The authors also used serum from four convalescent COVID-19 patients to test if the serum antibodies neutralized the escape mutant viruses. They found many mutations that were resistant to neutralization by the sera. In particular, the mutation at residue E484 was resistant to all the four sera, suggesting this is a major neutralizing epitope. However, substitution at this position was quite rare and found only in about 0.05% of strains sequenced.
VSV-SARS-CoV-2 escape mutant isolation. (A) Outline of escape mutant selection experiment. 2B04 and a control anti-influenza mAb were tested for neutralizing activity against VSV-SARS-CoV-2. The concentration of 2B04 added in the overlay completely inhibited viral infection (middle panel). Data are representative of two independent experiments. Plaque assays were performed to isolate the VSV-SARS-CoV-2 escape mutant on Vero E6 TMPRSS2 cells (red arrow indicated). Plaque assays with 2B04 in the overlay (Bottom plaque in the right panel); plaque assays without Ab in the overlay (Top plaque in the right panel). Data are representative images of three independent experiments. (B) Schematic of S gene, which underwent Sanger sequencing to identify mutations (left panel). For validation, each VSV SARS-CoV-2 mutant was tested in plaque assays with or without 2BO4 in the overlay on Vero cells (right panel). Representative images of two independent experiments are shown.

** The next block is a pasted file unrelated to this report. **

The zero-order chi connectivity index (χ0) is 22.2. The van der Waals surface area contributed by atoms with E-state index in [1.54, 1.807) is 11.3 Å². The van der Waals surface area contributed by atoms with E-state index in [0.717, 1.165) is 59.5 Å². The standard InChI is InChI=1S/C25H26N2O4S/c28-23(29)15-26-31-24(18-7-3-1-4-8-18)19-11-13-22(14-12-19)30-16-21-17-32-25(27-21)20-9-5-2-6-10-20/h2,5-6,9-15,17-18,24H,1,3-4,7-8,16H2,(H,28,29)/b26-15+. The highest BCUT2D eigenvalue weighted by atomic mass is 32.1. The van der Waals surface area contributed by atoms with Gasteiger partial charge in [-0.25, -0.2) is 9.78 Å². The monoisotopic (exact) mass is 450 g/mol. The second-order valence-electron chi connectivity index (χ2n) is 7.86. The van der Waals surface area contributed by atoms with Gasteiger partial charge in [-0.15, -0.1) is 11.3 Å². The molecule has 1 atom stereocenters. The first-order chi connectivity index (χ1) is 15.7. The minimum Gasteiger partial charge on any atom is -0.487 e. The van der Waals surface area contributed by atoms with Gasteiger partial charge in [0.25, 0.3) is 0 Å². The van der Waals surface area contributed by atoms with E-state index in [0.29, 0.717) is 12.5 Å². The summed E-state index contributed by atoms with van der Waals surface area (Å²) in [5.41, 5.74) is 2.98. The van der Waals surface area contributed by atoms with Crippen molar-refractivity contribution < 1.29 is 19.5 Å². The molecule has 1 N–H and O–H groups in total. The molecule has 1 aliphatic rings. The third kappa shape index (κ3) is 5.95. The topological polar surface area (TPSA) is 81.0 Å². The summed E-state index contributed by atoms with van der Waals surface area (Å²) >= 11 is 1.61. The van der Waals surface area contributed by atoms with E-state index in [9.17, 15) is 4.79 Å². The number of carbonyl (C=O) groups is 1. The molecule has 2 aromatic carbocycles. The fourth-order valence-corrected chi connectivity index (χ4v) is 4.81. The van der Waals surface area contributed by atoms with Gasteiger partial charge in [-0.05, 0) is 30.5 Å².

Resistant mutations found in virus isolates from humans
The authors also tested additional mutations, adding up to 48 different escape mutants. The team also investigated if any of these mutants are present in human isolates of SARS-CoV-2 by compiling available genome sequences of the virus and comparing them against the mutants' genome sequence. They found 27 of the 48 mutations are circulating in humans, with the most frequent mutation seen being D614G, observed in 86% of the isolates.
Substitution at S477N, which conferred a resistance to some level in all the mAbs, was the second most abundant variant in the human isolates.
The authors also note a few limitations of the study. Although the VSV is an effective mimic of the SARS-CoV-2 virus, 27 escape mutants were found only in the human isolates of the virus. They also note the few human sera tested. More human sera samples may help determine the extent of neutralization and escape mutants present.
If such variations in the virus arise after vaccination, they could limit the efficacy of treatment. "The relatively low genetic barrier to resistance combined with knowledge of the presence of relevant substitutions in clinical isolates suggests that effective mAb therapy likely will require a combination of at least two neutralizing antibodies," write the authors. Determining the residues resistant to specific antibodies could help select combinations based on non-overlapping resistant mutations.
bioRxiv publishes preliminary scientific reports that are not peer-reviewed and, therefore, should not be regarded as conclusive, guide clinical practice/health-related behavior, or treated as established information.